I’m not saying that at all. I’m saying why they’ve ordered their world the way they have should have been better explored than it was. You can kill a person with the size of those later books, but despite that there’s no real discussion of it, how it came about, whether it’s truly right and so on. It’s a power structure that is simply there and that’s all there is to it. I find that troubling, particularly in the context of the nostalgic pinings for early 20th century Britain. I would totally accept it if I had felt that it had been properly addressed.
Also the thing about irl witch burning is a muddled justification at best. If I remember correctly this was portrayed as something amusing the Muggles tried to do once but had no effect on real wizards, since they could cast anti-burning spells or whatever. It points to a larger tonal problem where the terrifying peril the Muggles represent justifies the utmost secrecy, but also they’re silly and stupid and look at their plug sockets! Again there’s real life parallels there that make me deeply uncomfortable.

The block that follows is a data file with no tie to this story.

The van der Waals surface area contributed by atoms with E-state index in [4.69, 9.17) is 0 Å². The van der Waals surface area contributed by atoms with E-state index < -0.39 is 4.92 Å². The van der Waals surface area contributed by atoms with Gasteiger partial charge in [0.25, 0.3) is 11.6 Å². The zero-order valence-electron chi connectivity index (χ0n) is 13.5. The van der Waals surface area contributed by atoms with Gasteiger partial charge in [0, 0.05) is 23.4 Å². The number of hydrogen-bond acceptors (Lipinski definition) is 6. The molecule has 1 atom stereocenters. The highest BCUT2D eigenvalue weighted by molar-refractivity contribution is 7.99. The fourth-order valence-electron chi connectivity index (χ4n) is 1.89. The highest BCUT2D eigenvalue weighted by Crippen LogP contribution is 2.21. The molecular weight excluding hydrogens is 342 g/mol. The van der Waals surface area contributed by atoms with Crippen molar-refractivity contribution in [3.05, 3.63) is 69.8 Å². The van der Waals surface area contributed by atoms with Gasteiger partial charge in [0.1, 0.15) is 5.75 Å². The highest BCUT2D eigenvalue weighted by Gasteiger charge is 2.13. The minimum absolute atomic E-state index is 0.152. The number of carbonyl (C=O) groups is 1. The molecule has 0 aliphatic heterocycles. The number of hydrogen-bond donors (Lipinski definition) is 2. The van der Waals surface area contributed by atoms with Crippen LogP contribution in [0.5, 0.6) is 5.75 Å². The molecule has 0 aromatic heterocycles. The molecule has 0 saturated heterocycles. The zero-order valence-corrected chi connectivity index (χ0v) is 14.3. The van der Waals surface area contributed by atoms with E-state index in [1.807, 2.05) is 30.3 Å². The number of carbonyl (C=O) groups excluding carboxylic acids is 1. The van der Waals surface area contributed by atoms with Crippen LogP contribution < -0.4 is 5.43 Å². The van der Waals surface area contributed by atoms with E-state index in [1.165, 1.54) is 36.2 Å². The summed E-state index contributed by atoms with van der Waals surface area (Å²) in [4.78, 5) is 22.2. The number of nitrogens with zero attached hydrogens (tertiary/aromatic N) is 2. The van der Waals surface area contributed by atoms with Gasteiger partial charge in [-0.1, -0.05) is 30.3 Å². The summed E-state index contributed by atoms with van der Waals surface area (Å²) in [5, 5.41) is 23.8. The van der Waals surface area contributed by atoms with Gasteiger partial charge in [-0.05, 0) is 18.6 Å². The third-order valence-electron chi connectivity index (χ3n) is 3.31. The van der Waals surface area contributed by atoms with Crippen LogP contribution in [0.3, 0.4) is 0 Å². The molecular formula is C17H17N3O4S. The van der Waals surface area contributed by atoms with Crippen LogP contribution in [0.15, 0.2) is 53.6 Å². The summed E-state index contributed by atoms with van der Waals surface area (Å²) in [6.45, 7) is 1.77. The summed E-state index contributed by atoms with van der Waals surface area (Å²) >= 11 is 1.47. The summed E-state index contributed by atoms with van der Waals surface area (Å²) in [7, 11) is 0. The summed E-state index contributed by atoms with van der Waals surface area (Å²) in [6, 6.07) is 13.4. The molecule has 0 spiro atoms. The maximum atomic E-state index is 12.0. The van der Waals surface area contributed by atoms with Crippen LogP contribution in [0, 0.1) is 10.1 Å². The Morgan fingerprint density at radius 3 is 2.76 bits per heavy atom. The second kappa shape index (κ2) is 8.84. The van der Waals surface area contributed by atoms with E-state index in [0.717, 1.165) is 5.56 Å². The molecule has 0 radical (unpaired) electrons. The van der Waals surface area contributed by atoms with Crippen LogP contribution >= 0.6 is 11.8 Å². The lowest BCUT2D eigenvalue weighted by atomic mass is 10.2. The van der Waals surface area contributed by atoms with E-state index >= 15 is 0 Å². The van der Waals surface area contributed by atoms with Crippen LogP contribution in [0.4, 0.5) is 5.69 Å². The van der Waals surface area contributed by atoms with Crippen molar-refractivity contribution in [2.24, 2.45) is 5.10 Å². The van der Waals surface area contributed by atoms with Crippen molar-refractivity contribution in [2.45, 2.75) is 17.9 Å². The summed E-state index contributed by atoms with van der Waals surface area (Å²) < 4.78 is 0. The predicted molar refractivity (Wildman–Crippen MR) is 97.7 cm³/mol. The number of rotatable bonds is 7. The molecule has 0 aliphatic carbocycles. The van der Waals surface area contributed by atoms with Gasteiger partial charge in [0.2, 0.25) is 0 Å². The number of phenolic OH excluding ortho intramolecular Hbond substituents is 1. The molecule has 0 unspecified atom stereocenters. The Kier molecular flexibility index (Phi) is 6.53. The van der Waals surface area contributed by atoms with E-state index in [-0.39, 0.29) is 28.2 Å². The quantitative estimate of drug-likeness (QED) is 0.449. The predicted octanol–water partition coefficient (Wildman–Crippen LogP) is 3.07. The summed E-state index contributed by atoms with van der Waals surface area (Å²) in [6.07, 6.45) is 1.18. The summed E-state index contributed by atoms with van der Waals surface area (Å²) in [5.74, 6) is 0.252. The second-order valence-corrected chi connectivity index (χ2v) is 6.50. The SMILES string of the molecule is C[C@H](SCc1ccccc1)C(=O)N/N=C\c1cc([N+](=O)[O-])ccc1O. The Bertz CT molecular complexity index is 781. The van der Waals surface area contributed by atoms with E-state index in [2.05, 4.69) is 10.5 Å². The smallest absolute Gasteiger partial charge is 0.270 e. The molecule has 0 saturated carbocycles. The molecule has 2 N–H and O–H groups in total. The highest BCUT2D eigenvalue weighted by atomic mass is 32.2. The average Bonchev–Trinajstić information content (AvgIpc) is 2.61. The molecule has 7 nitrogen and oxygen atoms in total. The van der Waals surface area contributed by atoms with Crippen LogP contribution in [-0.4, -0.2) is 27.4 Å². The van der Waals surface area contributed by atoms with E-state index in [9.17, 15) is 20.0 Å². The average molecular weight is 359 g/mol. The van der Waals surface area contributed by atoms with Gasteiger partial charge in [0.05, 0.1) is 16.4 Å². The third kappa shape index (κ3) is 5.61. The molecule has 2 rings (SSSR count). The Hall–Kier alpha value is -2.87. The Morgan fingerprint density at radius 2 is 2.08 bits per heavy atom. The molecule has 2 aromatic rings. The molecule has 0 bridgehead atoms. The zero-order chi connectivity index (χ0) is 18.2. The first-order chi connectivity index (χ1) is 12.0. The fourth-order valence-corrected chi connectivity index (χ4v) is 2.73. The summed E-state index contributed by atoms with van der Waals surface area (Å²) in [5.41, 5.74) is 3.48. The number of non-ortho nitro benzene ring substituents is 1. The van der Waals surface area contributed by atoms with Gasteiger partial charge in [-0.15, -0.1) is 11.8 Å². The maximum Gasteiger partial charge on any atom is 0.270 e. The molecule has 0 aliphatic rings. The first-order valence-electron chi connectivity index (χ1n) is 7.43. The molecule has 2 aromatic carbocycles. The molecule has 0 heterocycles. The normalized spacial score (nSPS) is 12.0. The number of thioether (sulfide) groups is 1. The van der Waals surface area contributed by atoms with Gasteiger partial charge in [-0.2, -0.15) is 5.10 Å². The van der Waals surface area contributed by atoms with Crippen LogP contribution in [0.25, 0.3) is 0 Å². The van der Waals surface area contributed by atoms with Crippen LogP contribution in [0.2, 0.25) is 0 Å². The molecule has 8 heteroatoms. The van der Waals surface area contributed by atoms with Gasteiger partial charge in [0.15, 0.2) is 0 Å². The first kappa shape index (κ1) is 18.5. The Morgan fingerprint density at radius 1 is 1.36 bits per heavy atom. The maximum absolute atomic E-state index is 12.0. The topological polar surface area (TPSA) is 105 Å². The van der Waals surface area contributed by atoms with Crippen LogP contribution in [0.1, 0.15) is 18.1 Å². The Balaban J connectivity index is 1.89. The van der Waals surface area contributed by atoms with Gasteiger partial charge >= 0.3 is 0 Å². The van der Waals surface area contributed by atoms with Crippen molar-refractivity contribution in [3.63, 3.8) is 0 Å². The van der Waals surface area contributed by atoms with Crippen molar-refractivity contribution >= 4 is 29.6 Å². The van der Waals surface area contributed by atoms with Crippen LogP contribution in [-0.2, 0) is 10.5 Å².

I accept your wider point that the Good Wizards preach toleration of normies and practice it, but beneath the lid I can’t help but feel a lot of cultural biases shaped the HP universe that Rowling never bothered to really consider. Which I feel is important to do if your major aesthetic is early 20th century Britain.